New times-tables tests for nine-year-olds will cost the Department for Education more than £5 million to implement, Schools Week can exclusively reveal.
Figures obtained under the Freedom of Information Act show the government expects to have spent more than £2.8 million on the online tests between April 2015 and the end of this month, and has budgeted a further £2.45 million for the project over the next two financial years, taking the total to more than £5.26 million.
However, the government has not estimated how much this month’s pilot at 290 primary schools will cost, nor the wider roll-out over the next two years, meaning it may yet spend even more.
An additional £5.2 million cost, at a time when schools are facing a £3 billion shortfall in funding, could be the last straw for some schools
Angela Rayner, the shadow education secretary, said it was “deeply irresponsible” for the government to “spend millions on a policy they have not been able to fully cost” at a time of stretched school budgets.
“The government has already spent millions of pounds on a pilot scheme, but has no idea how much it will cost to roll out the times-table test nationally,” she told Schools Week.
The tests are already deeply unpopular among headteachers, and their new pricetag is likely to cause further upset, one union leader warned.
Paul Whiteman, the general secretary of school leaders’ union NAHT, told Schools Week his members “have said from the beginning” that the tests are an unnecessary waste of money.
“Times tables are important but they are already part of the curriculum in every school and every child already learns them. A special test that schools have to prepare for is only a distraction from the wider curriculum,” he insisted.
“And an additional £5.2 million cost, at a time when schools are facing a £3 billion shortfall in funding, could be the last straw for some schools – every penny really does count.”
Even though he said the government listens to headteachers “on the whole” about school testing, he believes they have been ignored in this case.
“It’s just a shame the government refuses to let go of this expensive and misguided check,” he said.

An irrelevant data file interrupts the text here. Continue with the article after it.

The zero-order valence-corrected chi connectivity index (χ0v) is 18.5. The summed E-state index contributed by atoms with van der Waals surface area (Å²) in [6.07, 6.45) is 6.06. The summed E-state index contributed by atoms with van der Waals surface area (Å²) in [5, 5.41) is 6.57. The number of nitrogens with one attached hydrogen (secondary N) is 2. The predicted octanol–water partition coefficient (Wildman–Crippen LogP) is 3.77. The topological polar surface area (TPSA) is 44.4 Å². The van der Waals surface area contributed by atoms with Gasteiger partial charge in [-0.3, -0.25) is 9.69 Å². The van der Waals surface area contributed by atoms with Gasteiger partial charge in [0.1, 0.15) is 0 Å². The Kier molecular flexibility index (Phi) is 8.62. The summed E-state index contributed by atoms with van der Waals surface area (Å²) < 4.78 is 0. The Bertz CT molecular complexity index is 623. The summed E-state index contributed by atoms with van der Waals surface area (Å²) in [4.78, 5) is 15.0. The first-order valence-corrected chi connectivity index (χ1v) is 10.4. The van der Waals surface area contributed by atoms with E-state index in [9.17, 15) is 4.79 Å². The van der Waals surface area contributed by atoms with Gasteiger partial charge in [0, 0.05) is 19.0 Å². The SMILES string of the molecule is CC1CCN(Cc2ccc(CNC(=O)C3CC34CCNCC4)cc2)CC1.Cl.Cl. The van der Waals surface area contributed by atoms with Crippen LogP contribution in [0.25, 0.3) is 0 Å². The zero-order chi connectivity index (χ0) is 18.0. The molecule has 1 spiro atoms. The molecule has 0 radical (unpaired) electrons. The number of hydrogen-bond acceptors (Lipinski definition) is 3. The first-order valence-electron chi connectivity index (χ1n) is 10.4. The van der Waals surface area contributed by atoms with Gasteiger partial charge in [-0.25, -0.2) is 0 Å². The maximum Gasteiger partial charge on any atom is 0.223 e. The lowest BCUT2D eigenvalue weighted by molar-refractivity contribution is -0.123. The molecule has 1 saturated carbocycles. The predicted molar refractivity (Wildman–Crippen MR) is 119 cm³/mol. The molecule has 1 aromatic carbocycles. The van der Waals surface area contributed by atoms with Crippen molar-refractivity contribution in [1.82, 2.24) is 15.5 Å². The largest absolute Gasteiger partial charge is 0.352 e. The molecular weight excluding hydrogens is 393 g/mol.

The new tests, part of a drive by ministers to ensure all pupils know their times tables up to 12 by the time they start secondary school, have been on the cards since 2015, and were originally supposed to start in 2016.
But firm proposals were only announced in September last year, in the government’s response to its long-awaited consultation on primary testing.
The government initially proposed that the tests be sat by 10- and 11-year-olds during in year 6, but proposed moving them to the end of year 4, when most pupils are nine years old, after last year’s consultation.
Ministers announced last month that trials of the tests would begin at 290 primaries this month before becoming available to all primary schools on a voluntary basis next year. Schools won’t be forced to administer the tests until 2020.
The government’s costings take into account payments of more than £300,000 to an agency for system trials, almost £50,000 in IT staff costs at the DfE, £230,000 in staff costs at the Standards and Testing Agency, and more than £2.2 million on online development and user research.
A DfE spokesperson said the online tests are “significantly cheaper” than traditional paper tests because they involve “minimal” recurring costs and administration requirements.
Nick Gibb, the schools minister, said the new tests will “help teachers identify those pupils who require extra support” and ensure pupils leave primary school knowing their times tables by heart.